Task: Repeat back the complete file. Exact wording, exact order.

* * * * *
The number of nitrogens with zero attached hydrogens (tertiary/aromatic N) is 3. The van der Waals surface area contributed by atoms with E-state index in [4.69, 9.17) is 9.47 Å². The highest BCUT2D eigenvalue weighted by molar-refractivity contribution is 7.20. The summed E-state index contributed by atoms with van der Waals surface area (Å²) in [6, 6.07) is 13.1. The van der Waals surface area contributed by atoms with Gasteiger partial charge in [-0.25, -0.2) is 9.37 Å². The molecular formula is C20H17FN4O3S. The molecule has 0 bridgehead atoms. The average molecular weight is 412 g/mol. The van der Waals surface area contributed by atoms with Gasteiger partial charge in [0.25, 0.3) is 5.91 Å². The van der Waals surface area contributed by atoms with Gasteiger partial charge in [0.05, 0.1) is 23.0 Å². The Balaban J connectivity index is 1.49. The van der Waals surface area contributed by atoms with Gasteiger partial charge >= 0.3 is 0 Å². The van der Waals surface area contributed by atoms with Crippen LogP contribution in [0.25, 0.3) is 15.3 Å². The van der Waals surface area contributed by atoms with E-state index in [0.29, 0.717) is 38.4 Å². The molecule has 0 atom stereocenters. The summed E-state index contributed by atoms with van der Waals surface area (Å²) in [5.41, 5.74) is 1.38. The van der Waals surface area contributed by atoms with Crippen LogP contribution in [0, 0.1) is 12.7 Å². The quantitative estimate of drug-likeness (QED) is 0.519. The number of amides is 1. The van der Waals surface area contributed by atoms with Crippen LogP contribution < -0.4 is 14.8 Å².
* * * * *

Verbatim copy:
The number of nitrogens with zero attached hydrogens (tertiary/aromatic N) is 3. The van der Waals surface area contributed by atoms with E-state index in [4.69, 9.17) is 9.47 Å². The highest BCUT2D eigenvalue weighted by molar-refractivity contribution is 7.20. The summed E-state index contributed by atoms with van der Waals surface area (Å²) in [6, 6.07) is 13.1. The van der Waals surface area contributed by atoms with Gasteiger partial charge in [-0.25, -0.2) is 9.37 Å². The molecular formula is C20H17FN4O3S. The molecule has 0 bridgehead atoms. The average molecular weight is 412 g/mol. The van der Waals surface area contributed by atoms with Gasteiger partial charge in [0.25, 0.3) is 5.91 Å². The van der Waals surface area contributed by atoms with Gasteiger partial charge in [0.05, 0.1) is 23.0 Å². The Balaban J connectivity index is 1.49. The van der Waals surface area contributed by atoms with Gasteiger partial charge >= 0.3 is 0 Å². The van der Waals surface area contributed by atoms with Crippen LogP contribution in [0.25, 0.3) is 15.3 Å². The van der Waals surface area contributed by atoms with E-state index in [0.29, 0.717) is 38.4 Å². The molecule has 0 atom stereocenters. The summed E-state index contributed by atoms with van der Waals surface area (Å²) in [5.41, 5.74) is 1.38. The van der Waals surface area contributed by atoms with Crippen LogP contribution in [0, 0.1) is 12.7 Å². The quantitative estimate of drug-likeness (QED) is 0.519. The number of amides is 1. The van der Waals surface area contributed by atoms with Crippen LogP contribution < -0.4 is 14.8 Å².